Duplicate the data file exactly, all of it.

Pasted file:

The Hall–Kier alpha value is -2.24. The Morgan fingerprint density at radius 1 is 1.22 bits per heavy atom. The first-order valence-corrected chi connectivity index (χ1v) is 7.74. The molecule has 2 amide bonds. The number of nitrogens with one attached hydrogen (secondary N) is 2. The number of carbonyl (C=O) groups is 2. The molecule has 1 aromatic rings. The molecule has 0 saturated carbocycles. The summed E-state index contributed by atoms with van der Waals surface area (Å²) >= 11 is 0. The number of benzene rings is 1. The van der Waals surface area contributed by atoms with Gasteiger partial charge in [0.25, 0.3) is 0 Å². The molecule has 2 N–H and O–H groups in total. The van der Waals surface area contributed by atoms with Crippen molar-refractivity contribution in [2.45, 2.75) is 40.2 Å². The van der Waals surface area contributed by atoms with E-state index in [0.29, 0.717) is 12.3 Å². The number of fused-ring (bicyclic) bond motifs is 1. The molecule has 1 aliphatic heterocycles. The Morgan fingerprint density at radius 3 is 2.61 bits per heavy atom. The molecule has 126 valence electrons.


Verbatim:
The Hall–Kier alpha value is -2.24. The Morgan fingerprint density at radius 1 is 1.22 bits per heavy atom. The first-order valence-corrected chi connectivity index (χ1v) is 7.74. The molecule has 2 amide bonds. The number of nitrogens with one attached hydrogen (secondary N) is 2. The number of carbonyl (C=O) groups is 2. The molecule has 1 aromatic rings. The molecule has 0 saturated carbocycles. The summed E-state index contributed by atoms with van der Waals surface area (Å²) >= 11 is 0. The number of benzene rings is 1. The van der Waals surface area contributed by atoms with Gasteiger partial charge in [0.25, 0.3) is 0 Å². The molecule has 2 N–H and O–H groups in total. The van der Waals surface area contributed by atoms with Crippen molar-refractivity contribution in [2.45, 2.75) is 40.2 Å². The van der Waals surface area contributed by atoms with E-state index in [0.29, 0.717) is 12.3 Å². The number of fused-ring (bicyclic) bond motifs is 1. The molecule has 1 aliphatic heterocycles. The Morgan fingerprint density at radius 3 is 2.61 bits per heavy atom. The molecule has 126 valence electrons.